8.The Revolution Square
This is definitely the place to see when in search of Communist landmarks in Bucharest.
The Revolution Square is where over 100000 people protested against the abuses of the communist regime in December 1989. In this square, you will see the balcony where on December 21, 1989, Nicolae Ceausescu held his last speech until everything got out of control. A particular monument catches the eye: an obelisk penetrating a brown sphere. Unofficially, it is called the “Potato,” but the official name is “the Memorial of Rebirth.” It is a monument dedicated to the hundreds of people killed during the Anti – Communist Revolution. On the white walls, one can notice even the names of some of those who died in December 1989.
9. The Mansion of Nicolae Ceausescu
A couple of years ago, in Bucharest, a new museum was opened to visitors: the Mansion of Ceausescu, the former residence of this communist dictator and his family. Soon, it became a must-visit destination in the capital city as thus, the curious travelers get to know more about the personal life of Nicolae Ceausescu and the other members of his family. The role of this museum is for visitors to see how Ceauşescu lived, not only as an internationally known head of state but as a man in his own private life – the hobbies that he had, what his routine around the privacy of his home was, how he studied or what art collections he had in his house.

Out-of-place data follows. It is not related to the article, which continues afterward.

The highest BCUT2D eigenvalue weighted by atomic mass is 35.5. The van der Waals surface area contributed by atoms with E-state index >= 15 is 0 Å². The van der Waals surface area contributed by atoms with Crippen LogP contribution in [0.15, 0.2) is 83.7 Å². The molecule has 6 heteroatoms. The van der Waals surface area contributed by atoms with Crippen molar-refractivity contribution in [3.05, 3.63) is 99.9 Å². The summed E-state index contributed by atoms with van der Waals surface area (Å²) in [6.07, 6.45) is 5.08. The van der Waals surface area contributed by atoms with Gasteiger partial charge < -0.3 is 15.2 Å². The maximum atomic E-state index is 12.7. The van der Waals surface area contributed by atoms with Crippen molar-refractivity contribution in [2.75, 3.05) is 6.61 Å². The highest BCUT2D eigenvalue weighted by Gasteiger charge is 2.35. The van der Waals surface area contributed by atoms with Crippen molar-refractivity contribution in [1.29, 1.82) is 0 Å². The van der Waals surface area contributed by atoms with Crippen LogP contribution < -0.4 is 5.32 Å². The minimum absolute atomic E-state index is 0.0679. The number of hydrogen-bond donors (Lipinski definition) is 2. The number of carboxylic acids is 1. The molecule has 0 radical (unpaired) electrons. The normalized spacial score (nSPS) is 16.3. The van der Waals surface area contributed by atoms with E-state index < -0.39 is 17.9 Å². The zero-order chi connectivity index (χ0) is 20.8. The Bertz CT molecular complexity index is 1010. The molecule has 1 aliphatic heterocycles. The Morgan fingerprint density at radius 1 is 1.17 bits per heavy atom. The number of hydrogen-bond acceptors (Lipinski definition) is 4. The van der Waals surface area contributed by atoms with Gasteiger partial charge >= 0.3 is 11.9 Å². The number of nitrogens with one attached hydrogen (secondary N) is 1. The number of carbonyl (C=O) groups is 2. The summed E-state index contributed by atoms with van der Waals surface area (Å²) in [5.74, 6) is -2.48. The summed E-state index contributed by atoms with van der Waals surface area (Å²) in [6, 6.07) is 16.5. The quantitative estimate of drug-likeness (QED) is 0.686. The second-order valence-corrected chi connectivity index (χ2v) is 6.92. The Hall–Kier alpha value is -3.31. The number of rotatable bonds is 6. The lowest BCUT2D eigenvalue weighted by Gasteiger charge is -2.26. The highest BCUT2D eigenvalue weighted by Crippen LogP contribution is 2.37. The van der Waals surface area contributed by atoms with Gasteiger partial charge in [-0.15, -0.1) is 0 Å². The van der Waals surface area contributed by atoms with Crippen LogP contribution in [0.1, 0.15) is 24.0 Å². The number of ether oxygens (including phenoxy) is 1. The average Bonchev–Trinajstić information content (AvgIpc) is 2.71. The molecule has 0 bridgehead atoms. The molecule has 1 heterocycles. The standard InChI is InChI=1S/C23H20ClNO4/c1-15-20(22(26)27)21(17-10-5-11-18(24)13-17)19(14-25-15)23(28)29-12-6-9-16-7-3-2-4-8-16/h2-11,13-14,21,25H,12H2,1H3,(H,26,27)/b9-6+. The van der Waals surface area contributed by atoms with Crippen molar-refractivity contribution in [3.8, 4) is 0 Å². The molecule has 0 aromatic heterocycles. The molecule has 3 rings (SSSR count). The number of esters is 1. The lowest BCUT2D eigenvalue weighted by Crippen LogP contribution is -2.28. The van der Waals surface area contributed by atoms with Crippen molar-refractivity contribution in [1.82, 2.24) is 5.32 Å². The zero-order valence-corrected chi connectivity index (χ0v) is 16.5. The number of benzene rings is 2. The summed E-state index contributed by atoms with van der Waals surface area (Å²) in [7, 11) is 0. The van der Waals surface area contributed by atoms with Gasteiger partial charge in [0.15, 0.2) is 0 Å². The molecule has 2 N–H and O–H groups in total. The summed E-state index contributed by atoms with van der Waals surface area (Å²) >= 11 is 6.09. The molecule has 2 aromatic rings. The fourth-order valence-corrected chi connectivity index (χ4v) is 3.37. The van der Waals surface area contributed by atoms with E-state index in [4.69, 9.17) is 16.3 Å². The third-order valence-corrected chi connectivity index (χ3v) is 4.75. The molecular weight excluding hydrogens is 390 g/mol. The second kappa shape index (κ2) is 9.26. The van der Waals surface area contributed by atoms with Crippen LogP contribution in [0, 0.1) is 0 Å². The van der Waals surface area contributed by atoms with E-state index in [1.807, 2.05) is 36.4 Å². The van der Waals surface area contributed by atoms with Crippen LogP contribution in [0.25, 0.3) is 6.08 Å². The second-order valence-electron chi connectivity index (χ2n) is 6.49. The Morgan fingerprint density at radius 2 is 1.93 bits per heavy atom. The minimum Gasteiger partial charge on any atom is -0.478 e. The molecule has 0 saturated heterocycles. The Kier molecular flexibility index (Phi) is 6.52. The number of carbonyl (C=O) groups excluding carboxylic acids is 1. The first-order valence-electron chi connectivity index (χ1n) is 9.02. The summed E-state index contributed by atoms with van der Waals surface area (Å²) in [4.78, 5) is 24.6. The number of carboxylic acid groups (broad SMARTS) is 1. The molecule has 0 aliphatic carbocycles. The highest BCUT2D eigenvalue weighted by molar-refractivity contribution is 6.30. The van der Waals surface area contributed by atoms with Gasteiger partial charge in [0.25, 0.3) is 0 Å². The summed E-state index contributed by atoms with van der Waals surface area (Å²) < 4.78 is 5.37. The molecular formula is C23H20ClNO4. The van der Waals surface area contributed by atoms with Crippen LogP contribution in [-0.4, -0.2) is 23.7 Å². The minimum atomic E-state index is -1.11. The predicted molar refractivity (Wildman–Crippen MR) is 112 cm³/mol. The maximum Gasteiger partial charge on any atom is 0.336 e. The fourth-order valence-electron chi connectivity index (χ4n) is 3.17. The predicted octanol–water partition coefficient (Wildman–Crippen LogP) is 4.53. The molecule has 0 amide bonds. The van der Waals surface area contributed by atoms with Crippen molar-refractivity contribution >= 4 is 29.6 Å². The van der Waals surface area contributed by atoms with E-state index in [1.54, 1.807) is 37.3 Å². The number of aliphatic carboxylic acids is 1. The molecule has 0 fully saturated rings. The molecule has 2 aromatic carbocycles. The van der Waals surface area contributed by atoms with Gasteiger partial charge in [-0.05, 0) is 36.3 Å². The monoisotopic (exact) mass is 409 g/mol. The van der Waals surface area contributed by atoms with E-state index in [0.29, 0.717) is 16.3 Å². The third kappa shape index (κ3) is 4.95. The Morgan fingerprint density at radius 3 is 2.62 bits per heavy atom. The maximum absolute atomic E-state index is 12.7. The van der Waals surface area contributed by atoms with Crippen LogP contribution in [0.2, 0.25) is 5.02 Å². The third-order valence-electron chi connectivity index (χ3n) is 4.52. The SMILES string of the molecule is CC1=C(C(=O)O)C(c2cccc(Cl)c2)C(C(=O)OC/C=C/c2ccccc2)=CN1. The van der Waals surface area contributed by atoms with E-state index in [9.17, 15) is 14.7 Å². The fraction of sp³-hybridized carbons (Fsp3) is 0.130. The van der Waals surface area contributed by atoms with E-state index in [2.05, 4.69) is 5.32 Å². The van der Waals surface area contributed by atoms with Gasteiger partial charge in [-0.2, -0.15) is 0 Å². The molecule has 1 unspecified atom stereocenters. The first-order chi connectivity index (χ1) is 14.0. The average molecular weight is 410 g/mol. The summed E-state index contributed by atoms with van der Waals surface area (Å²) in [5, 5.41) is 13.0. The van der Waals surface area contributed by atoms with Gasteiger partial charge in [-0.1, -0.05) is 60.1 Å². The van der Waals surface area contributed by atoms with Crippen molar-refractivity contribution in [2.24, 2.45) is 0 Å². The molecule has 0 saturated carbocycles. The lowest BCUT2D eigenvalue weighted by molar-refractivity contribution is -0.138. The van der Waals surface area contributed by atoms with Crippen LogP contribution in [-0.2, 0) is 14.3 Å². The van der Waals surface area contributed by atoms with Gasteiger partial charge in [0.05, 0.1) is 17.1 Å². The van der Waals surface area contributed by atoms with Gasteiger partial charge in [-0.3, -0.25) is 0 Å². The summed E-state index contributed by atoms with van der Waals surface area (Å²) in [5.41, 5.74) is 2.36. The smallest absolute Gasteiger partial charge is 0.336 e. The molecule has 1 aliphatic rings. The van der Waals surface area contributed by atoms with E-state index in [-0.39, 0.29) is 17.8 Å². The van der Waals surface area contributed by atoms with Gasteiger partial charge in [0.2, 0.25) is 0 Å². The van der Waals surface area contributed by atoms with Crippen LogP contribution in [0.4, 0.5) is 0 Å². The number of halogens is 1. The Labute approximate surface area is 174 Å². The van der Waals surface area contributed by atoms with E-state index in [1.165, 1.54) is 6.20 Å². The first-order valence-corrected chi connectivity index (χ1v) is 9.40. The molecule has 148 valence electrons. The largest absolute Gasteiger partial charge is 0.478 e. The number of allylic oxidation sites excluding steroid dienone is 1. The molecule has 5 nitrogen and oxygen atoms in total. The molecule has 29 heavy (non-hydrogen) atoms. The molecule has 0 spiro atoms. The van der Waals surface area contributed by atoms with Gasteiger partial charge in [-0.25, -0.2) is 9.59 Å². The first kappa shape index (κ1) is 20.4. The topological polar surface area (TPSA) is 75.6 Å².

It is preferable to call in advance to book your spot for a visit. To find the museum is quite easy and you can take the Metro to the Aviatorilor station and from there 10 minutes on foot. Here is the walk from the metro to the museum.